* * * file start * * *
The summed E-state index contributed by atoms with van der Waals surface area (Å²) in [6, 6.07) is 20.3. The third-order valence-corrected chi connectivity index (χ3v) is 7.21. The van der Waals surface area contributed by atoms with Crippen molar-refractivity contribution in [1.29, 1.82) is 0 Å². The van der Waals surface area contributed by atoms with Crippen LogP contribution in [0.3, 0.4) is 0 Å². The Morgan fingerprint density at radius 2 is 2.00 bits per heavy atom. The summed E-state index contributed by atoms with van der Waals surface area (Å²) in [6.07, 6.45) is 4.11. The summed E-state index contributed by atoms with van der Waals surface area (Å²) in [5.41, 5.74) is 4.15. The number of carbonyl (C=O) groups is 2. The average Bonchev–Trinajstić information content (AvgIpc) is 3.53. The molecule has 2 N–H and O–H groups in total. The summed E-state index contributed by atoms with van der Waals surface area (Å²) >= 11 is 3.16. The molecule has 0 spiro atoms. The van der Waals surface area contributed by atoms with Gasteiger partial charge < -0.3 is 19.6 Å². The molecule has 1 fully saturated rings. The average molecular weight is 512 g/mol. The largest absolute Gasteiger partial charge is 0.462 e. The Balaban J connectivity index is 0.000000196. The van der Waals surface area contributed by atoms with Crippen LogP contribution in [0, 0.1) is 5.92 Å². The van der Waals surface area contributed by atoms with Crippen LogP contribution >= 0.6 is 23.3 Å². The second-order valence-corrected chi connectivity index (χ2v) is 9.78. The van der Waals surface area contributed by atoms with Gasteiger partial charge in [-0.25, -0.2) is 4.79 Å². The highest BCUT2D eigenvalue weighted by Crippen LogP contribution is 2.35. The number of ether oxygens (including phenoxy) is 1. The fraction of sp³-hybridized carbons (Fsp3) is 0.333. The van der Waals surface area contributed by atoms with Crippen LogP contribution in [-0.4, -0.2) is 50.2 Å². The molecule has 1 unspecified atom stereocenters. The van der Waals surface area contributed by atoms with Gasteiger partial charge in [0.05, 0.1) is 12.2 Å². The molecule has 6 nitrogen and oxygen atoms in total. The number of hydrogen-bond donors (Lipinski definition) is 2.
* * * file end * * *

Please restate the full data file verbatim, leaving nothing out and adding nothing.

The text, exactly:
The summed E-state index contributed by atoms with van der Waals surface area (Å²) in [6, 6.07) is 20.3. The third-order valence-corrected chi connectivity index (χ3v) is 7.21. The van der Waals surface area contributed by atoms with Crippen molar-refractivity contribution in [1.29, 1.82) is 0 Å². The van der Waals surface area contributed by atoms with Crippen LogP contribution in [0.3, 0.4) is 0 Å². The Morgan fingerprint density at radius 2 is 2.00 bits per heavy atom. The summed E-state index contributed by atoms with van der Waals surface area (Å²) in [6.07, 6.45) is 4.11. The summed E-state index contributed by atoms with van der Waals surface area (Å²) in [5.41, 5.74) is 4.15. The number of carbonyl (C=O) groups is 2. The average Bonchev–Trinajstić information content (AvgIpc) is 3.53. The molecule has 2 N–H and O–H groups in total. The summed E-state index contributed by atoms with van der Waals surface area (Å²) >= 11 is 3.16. The molecule has 0 spiro atoms. The van der Waals surface area contributed by atoms with Gasteiger partial charge < -0.3 is 19.6 Å². The molecule has 1 fully saturated rings. The average molecular weight is 512 g/mol. The largest absolute Gasteiger partial charge is 0.462 e. The Balaban J connectivity index is 0.000000196. The van der Waals surface area contributed by atoms with Crippen LogP contribution in [0, 0.1) is 5.92 Å². The van der Waals surface area contributed by atoms with Crippen LogP contribution >= 0.6 is 23.3 Å². The second-order valence-corrected chi connectivity index (χ2v) is 9.78. The van der Waals surface area contributed by atoms with Gasteiger partial charge in [-0.25, -0.2) is 4.79 Å². The highest BCUT2D eigenvalue weighted by Crippen LogP contribution is 2.35. The number of ether oxygens (including phenoxy) is 1. The fraction of sp³-hybridized carbons (Fsp3) is 0.333. The van der Waals surface area contributed by atoms with Crippen LogP contribution in [-0.4, -0.2) is 50.2 Å². The molecule has 1 unspecified atom stereocenters. The van der Waals surface area contributed by atoms with Gasteiger partial charge in [0.05, 0.1) is 12.2 Å². The molecule has 6 nitrogen and oxygen atoms in total. The number of hydrogen-bond donors (Lipinski definition) is 2.